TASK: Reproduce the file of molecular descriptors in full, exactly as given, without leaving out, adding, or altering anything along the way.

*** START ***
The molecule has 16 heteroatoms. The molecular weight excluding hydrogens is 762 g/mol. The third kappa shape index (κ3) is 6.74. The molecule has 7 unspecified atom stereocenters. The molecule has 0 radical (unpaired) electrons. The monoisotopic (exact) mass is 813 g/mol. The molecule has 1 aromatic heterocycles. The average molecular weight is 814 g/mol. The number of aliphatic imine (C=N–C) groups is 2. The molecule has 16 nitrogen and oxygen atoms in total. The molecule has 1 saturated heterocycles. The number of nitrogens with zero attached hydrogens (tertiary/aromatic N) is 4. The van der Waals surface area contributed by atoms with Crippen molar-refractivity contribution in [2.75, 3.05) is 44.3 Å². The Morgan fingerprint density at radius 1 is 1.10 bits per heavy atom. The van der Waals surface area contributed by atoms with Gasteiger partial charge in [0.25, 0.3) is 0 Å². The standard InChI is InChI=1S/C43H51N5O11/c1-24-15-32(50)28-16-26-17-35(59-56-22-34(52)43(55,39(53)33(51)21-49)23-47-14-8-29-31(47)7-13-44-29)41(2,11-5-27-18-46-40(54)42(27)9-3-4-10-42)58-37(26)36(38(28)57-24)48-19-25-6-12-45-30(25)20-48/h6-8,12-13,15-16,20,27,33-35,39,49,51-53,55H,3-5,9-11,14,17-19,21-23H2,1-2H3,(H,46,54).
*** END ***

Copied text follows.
The molecule has 16 heteroatoms. The molecular weight excluding hydrogens is 762 g/mol. The third kappa shape index (κ3) is 6.74. The molecule has 7 unspecified atom stereocenters. The molecule has 0 radical (unpaired) electrons. The monoisotopic (exact) mass is 813 g/mol. The molecule has 1 aromatic heterocycles. The average molecular weight is 814 g/mol. The number of aliphatic imine (C=N–C) groups is 2. The molecule has 16 nitrogen and oxygen atoms in total. The molecule has 1 saturated heterocycles. The number of nitrogens with zero attached hydrogens (tertiary/aromatic N) is 4. The van der Waals surface area contributed by atoms with Crippen molar-refractivity contribution in [2.75, 3.05) is 44.3 Å². The Morgan fingerprint density at radius 1 is 1.10 bits per heavy atom. The van der Waals surface area contributed by atoms with Gasteiger partial charge in [0.25, 0.3) is 0 Å². The standard InChI is InChI=1S/C43H51N5O11/c1-24-15-32(50)28-16-26-17-35(59-56-22-34(52)43(55,39(53)33(51)21-49)23-47-14-8-29-31(47)7-13-44-29)41(2,11-5-27-18-46-40(54)42(27)9-3-4-10-42)58-37(26)36(38(28)57-24)48-19-25-6-12-45-30(25)20-48/h6-8,12-13,15-16,20,27,33-35,39,49,51-53,55H,3-5,9-11,14,17-19,21-23H2,1-2H3,(H,46,54).